On Moving to Colorado
| Will Bamberg
The weeks surrounding my move from Austin to Longmont were a whirlwind of frantic getting-life-in-order-ing, last hangouts and goodbyes, packing and moving and unpacking and arranging and rearranging. It’s now my 44th day of living in Colorado, and life has finally calmed down. I’m settled in my new home and back to a baseline headspace. I’ve had time to process what it’s been like to move across the country, and have put together some thoughts about that experience.
I loved growing up in Austin, and I was happy with my decision to stay there for college and attend UT. Being close to my family was incredibly convenient, and the greater campus area was a novel enough environment that I never got tired of Austin during college. However during the first months of 2021, when I had graduated but was still living in west campus, I noticed myself becoming fatigued of my surroundings. I was going on 5 years of living in the same square mile, walking down the same familiar streets by the same familiar apartment complexes, and I was beginning to chafe at it. Although I was working full time and entering a new phase of life, my environment was constant, which made it hard for me to lean into that change mentally. I felt kind of in limbo.
I accepted my job offer in November and started working remotely in January, but the full weight of my impending move didn’t sink in until it was just a few weeks away. And then the switch flipped, and it really hit me that the move was no longer Far Away, but was in fact Just Around the Corner. This was similar to the Oh Shit moment that happens when you procrastinate on studying for a test right up until the panicked realization that you have to use every scrap of remaining time to cram (this typically occurs the day before the test). Except this moment had about 10 more years worth of built up anticipation, and the “test” was of my ability to transport my life 1000 miles away. Here are some of the delightful thoughts that it brought me:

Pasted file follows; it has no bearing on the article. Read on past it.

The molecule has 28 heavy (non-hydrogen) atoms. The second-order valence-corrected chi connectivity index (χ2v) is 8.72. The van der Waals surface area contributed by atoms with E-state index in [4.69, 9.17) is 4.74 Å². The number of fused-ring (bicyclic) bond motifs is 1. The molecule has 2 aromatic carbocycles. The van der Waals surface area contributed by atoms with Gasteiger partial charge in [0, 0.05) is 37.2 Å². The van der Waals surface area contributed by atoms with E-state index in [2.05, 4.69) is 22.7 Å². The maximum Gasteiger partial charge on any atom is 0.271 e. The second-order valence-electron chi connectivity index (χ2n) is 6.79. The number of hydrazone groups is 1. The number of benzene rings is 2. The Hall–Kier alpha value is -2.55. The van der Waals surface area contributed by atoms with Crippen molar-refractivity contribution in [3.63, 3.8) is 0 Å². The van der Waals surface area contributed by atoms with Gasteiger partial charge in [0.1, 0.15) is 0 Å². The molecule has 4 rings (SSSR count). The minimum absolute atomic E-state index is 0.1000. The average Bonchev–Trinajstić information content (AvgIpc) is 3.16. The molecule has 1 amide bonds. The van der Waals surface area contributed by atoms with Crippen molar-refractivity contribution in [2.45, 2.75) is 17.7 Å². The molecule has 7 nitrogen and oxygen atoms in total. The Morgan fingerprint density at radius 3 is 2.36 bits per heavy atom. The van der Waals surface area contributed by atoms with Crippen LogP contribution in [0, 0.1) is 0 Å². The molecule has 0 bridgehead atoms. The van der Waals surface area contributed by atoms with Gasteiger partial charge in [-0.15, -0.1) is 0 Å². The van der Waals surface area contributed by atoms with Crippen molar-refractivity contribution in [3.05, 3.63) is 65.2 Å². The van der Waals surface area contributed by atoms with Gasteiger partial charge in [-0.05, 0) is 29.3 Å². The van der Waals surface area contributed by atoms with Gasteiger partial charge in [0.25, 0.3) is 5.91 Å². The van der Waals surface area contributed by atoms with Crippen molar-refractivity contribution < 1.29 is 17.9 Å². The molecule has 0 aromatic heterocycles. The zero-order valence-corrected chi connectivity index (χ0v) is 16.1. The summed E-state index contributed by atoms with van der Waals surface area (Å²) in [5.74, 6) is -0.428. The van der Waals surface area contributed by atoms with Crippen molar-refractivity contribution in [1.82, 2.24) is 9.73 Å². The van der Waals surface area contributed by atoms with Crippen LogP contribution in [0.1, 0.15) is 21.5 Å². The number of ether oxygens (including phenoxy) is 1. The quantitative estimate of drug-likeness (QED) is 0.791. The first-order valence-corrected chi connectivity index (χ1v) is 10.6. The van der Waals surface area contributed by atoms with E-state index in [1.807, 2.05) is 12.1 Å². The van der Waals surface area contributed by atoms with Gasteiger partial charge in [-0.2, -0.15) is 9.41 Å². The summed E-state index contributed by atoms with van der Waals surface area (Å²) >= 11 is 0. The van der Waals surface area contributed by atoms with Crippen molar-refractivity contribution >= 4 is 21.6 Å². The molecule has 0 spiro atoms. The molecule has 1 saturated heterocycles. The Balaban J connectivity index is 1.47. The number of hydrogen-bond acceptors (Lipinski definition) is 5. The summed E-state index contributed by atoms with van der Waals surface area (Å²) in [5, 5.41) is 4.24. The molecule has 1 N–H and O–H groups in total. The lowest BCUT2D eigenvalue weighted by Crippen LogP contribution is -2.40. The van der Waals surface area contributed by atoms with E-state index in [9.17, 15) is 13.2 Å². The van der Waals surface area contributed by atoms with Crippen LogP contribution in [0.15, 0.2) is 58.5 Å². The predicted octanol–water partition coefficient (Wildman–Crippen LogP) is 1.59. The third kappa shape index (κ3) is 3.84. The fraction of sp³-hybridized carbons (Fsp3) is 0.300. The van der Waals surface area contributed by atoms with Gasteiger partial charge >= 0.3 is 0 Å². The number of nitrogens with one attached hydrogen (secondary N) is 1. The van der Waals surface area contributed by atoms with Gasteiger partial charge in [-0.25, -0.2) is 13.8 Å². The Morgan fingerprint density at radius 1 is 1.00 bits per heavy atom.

- Oh God I Have To See My Friends Every Day Because Who Knows When I’ll See Them Again
- Oh God How Many People Have I Already Seen For The Last Time
- Oh God I’m About To Be In A Long Distance Relationship
- Oh God I’ve Spent Most of the Time I’ll Ever Spend With My Family
- Oh God I Have To Pack
- Oh God I’ve Spent All This Time And It’s Gone And I’ll Never Get It Back and Things Will Never Be The Same Oh Fuck
One aspect of moving I was really looking forward to was getting rid of stuff. After cresting my unbridled adolescent craving for free shit freshman year of college (I filled up a box of freebie junk in an afternoon that took me years to unload), I’ve been trending toward minimalism ever since. I’m not a hardcore minimalist, but I definitely value only carting around (literally and metaphorically) things that I actually use or that spark joy.
I saw moving as a Great Filter: an opportunity to jettison a lot of stuff en masse, especially the tricky items (e.g. that shirt I want to like but never ever wear). I’m happy to say that I managed to get rid of a ton! During this process I also became fascinated with imagining what all of my possessions compactly packed into as small a space as possible would look like. That volume turned out to be roughly the size of a Toyota Camry and an ~80% full 4’x8’ UHAUL cargo trailer! (Yes, a sedan can pull a trailer! You just have to get a hitch installed, which turned out to be a pleasantly seamless process through UHAUL.)
Mountains are Big. Obviously. Still, looking around Longmont on street view gave me no sense at all of how they would look in person. Verdict: they’re big. And gorgeous—when the lighting is right and the ridgelines overlap in shades of brown and blue and grey, with snow-capped peaks visible in the distance through the haze… I don’t think I’ll ever get used to it. And don’t even get me started on the sunsets.
A Sense of Wonder, Relief, and Pride